And in any case, why on earth is it “unlikely” that such a manuscript could have been produced in al-Andalus, the which polity contained Seville, Toledo and the as-yet-apparently-untaxed Christian community of Córdoba as well as many other cathedral communities? The Asturian cultural efflorescence used to be supposed, after all, to have been powered by super-cultured fugitive immigrants from the south who brought their skills and ideas for decoration with them, and indeed often their manuscripts.5 You can’t have that along with the assumption that all Christians living in Muslim-controlled areas had become culturally bankrupt. So we need some better basis for this identification.

The supposedly 'Mozarabic' church of San Miguel d'Escalada, Asturias

The supposedly ‘Mozarabic’ church of San Miguel d’Escalada, Asturias, which could of course have been built by anyone who’d ever seen such arches and had sufficient skill, wherever they’d been born, but hey. «SMdE exterior portico» por Desarrollo Local GradefesSan Miguel de Escalada 05. Disponible bajo la licencia CC BY-SA 2.0 vía Wikimedia Commons.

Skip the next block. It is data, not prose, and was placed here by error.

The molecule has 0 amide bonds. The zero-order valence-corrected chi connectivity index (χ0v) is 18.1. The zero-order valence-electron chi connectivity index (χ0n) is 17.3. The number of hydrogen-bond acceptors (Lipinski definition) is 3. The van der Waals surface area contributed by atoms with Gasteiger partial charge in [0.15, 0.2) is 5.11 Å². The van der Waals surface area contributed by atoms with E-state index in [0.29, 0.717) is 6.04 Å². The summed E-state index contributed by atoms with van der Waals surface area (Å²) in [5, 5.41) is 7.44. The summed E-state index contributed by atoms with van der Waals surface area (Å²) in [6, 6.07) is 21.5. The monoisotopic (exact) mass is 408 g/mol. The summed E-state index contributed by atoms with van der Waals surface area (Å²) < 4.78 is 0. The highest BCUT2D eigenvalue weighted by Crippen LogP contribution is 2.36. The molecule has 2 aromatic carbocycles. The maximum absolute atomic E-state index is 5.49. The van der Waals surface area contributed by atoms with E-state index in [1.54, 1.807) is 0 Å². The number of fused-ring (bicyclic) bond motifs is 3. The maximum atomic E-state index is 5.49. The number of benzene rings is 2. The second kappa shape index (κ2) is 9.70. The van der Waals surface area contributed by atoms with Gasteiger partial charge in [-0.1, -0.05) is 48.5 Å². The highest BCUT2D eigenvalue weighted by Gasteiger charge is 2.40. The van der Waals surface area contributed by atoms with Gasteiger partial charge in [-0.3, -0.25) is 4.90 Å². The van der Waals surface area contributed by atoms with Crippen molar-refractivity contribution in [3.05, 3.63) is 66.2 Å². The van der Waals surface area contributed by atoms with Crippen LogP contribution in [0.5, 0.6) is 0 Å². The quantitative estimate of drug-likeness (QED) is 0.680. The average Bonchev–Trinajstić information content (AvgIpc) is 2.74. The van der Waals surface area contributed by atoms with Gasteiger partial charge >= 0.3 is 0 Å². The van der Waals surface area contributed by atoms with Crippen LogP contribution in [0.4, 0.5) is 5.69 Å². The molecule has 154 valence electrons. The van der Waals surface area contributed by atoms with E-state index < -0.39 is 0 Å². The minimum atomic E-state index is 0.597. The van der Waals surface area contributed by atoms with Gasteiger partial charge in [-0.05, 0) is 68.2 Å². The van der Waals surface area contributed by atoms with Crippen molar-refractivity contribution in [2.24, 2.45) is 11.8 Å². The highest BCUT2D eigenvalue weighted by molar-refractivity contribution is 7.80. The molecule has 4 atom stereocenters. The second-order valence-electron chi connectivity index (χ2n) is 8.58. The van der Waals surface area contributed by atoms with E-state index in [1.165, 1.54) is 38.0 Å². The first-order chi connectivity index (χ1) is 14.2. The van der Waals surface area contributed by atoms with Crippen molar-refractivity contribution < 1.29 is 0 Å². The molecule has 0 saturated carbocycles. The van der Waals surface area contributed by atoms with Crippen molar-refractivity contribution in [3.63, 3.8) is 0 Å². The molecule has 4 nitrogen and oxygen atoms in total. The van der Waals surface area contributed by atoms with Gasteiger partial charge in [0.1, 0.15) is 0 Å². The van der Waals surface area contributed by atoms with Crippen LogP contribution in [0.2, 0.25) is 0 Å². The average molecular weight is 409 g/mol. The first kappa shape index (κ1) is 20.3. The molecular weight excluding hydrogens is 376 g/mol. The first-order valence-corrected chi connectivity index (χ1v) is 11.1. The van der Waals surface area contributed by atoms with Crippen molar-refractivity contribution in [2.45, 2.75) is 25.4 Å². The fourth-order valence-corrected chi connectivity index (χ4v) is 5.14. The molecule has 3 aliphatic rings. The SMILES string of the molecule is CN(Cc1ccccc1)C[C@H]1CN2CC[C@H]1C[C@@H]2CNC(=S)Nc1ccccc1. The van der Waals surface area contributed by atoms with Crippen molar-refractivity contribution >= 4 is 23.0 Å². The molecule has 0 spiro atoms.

It does have to be admitted that the Bíblia’s decoration is not very Andalusi as we understand it, but then, decorated manuscripts from al-Andalus are rare, full stop. Furthermore, this decoration contains no human figures, although as you see it has some splendid fish, which might cause some to say that an Andalusi context is more, not less, plausible. Even our Wikipedian commentator, you’ll note, has to admit that in terms of manuscript art this decoration is unusual for Asturias, and hangs on the number of ornamented crosses that survive in metalwork from the area as a proxy. But while the Asturian ones are lovely, pretty much everywhere in the Latin West had ornamental processional crosses, you know? In whose Christian devotional art has the cross not been a focus? It’s really not enough by itself.

The Cruz de la Victoria, in San Salvador d'Oviedo